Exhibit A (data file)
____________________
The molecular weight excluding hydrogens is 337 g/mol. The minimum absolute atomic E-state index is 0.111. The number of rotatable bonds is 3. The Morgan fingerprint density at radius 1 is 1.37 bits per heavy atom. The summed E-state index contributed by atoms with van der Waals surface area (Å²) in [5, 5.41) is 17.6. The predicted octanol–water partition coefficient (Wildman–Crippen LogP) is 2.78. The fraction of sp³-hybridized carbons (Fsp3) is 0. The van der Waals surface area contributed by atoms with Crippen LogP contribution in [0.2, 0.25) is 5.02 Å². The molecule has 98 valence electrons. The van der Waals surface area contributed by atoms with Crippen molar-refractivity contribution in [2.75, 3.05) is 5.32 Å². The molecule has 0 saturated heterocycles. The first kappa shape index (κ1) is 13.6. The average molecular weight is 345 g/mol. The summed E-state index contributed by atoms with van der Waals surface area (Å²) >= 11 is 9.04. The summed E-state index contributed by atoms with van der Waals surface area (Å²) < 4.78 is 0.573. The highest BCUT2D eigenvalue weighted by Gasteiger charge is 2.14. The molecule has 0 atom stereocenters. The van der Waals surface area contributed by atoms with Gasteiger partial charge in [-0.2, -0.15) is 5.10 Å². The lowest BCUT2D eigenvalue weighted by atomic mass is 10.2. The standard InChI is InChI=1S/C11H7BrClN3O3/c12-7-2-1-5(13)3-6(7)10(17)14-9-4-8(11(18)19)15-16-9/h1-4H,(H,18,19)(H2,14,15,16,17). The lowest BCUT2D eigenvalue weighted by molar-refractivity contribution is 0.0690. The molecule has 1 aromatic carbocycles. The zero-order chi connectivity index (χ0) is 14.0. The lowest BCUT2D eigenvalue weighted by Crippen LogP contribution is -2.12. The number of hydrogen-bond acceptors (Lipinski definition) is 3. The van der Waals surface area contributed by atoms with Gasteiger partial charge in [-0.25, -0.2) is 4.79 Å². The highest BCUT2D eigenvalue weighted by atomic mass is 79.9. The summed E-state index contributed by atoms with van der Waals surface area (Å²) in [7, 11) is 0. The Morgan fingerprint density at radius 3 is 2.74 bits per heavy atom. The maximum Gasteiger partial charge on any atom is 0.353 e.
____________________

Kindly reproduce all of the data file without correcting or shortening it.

The molecular weight excluding hydrogens is 337 g/mol. The minimum absolute atomic E-state index is 0.111. The number of rotatable bonds is 3. The Morgan fingerprint density at radius 1 is 1.37 bits per heavy atom. The summed E-state index contributed by atoms with van der Waals surface area (Å²) in [5, 5.41) is 17.6. The predicted octanol–water partition coefficient (Wildman–Crippen LogP) is 2.78. The fraction of sp³-hybridized carbons (Fsp3) is 0. The van der Waals surface area contributed by atoms with Crippen LogP contribution in [0.2, 0.25) is 5.02 Å². The molecule has 98 valence electrons. The van der Waals surface area contributed by atoms with Crippen molar-refractivity contribution in [2.75, 3.05) is 5.32 Å². The molecule has 0 saturated heterocycles. The first kappa shape index (κ1) is 13.6. The average molecular weight is 345 g/mol. The summed E-state index contributed by atoms with van der Waals surface area (Å²) >= 11 is 9.04. The summed E-state index contributed by atoms with van der Waals surface area (Å²) < 4.78 is 0.573. The highest BCUT2D eigenvalue weighted by Gasteiger charge is 2.14. The molecule has 0 atom stereocenters. The van der Waals surface area contributed by atoms with Gasteiger partial charge in [-0.2, -0.15) is 5.10 Å². The lowest BCUT2D eigenvalue weighted by atomic mass is 10.2. The standard InChI is InChI=1S/C11H7BrClN3O3/c12-7-2-1-5(13)3-6(7)10(17)14-9-4-8(11(18)19)15-16-9/h1-4H,(H,18,19)(H2,14,15,16,17). The lowest BCUT2D eigenvalue weighted by molar-refractivity contribution is 0.0690. The molecule has 1 aromatic carbocycles. The zero-order chi connectivity index (χ0) is 14.0. The lowest BCUT2D eigenvalue weighted by Crippen LogP contribution is -2.12. The number of hydrogen-bond acceptors (Lipinski definition) is 3. The van der Waals surface area contributed by atoms with Gasteiger partial charge in [-0.25, -0.2) is 4.79 Å². The highest BCUT2D eigenvalue weighted by atomic mass is 79.9. The summed E-state index contributed by atoms with van der Waals surface area (Å²) in [7, 11) is 0. The Morgan fingerprint density at radius 3 is 2.74 bits per heavy atom. The maximum Gasteiger partial charge on any atom is 0.353 e.